Ohio could soon join the rush of states requiring schools to use the “science of reading” in all its classrooms by fall 2024 — going even further than many states by banning other literacy approaches that have lost credibility.
Currently, state law allows districts to teach reading however they want. Under his proposed bill, Gov. Mike DeWine would force them to pick only phonics-based science of reading materials from a list the Ohio Department of Education will create. DeWine has also asked the state legislature to ban use of any “three cueing” materials or lessons — an approach considered the foundation of popular teaching methods known as whole language, balanced literacy or, particularly in Ohio, reading recovery.
“The jury has returned,” DeWine, a Republican, said in his State of the State speech where he led off his address with the importance of the science of reading. “The evidence is clear. The verdict is in.”
“There is a great deal of research about how we learn to read,” he said. “And today, we understand the great value and importance of phonics. Not all literacy curriculums are created equal, and sadly, many Ohio students do not have access to the most effective reading curriculum.”
DeWine is seeking $129 million from the legislature to retrain teachers and replace elementary school textbooks.
With hearings on the bill just beginning, it’s still unclear whether DeWine’s ban, which other states are also considering, will win support.
While DeWine’s plan to back the science of reading won strong applause at his speech and praise from some Republicans, there has been no debate yet on his ban, which only became public when bill language was released a week ago. And one of the state’s teachers unions has raised concerns about mandating a single approach to teaching reading. There could also be logistical issues to such a dramatic shift going into effect in less than 19 months.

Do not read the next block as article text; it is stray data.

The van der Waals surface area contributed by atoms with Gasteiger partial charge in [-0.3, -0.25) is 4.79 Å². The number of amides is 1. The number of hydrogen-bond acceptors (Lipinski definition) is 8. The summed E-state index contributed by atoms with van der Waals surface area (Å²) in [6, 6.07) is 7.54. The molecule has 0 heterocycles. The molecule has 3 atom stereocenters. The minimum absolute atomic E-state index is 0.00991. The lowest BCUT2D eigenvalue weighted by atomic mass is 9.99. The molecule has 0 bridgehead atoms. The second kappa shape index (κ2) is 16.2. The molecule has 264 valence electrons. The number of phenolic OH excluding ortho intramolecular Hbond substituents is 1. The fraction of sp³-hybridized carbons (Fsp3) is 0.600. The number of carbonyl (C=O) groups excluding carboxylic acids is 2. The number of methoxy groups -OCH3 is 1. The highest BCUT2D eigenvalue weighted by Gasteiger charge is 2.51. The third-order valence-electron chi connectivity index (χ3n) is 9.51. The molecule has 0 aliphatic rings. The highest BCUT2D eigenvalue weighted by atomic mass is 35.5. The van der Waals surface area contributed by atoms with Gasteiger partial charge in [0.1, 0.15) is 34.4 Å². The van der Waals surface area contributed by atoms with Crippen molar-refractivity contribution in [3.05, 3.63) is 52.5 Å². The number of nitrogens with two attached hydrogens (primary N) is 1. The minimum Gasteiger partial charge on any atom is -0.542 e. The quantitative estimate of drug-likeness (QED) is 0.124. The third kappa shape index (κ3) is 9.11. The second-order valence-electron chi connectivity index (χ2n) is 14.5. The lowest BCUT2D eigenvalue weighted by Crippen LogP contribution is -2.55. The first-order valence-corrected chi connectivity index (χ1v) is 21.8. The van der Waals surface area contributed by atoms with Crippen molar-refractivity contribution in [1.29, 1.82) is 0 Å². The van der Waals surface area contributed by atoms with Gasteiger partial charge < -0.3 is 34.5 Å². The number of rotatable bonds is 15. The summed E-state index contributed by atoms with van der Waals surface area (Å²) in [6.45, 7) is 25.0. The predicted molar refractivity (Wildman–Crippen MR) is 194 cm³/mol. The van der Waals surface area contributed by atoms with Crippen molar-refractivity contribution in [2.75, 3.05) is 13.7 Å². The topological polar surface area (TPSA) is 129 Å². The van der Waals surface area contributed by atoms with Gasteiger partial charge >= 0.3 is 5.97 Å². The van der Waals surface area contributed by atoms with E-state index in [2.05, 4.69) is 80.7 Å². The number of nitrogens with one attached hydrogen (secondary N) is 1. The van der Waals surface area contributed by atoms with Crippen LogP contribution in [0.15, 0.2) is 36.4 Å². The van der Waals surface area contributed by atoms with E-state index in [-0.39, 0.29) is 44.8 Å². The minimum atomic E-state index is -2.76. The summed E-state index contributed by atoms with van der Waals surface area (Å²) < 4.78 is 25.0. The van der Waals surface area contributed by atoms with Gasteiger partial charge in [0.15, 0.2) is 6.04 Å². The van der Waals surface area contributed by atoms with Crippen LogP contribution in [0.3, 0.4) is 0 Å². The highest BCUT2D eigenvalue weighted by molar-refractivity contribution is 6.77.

How many Ohio schools or teachers will need to change how reading is taught remains unclear: The state does not track how many teachers are trained in the science of reading or how many elementary schools are using it to teach children. The state education department could only say that “many” teachers are not trained in the science of reading.
Additionally, the state’s Department of Higher Education said it does not know which reading methods colleges and universities are training prospective teachers in.
DeWine’s ban also puts Ohio State University’s reading recovery, a widely used reading intervention program based on three-cueing, in his crosshairs. Officials of the program did not respond to requests for comment.
The so-called “reading wars” of the last decade have pitched supporters of phonics against those who back related methods like whole language and balanced literacy in which students are taught to guess words they don’t know from cues such as context, pictures or letters.
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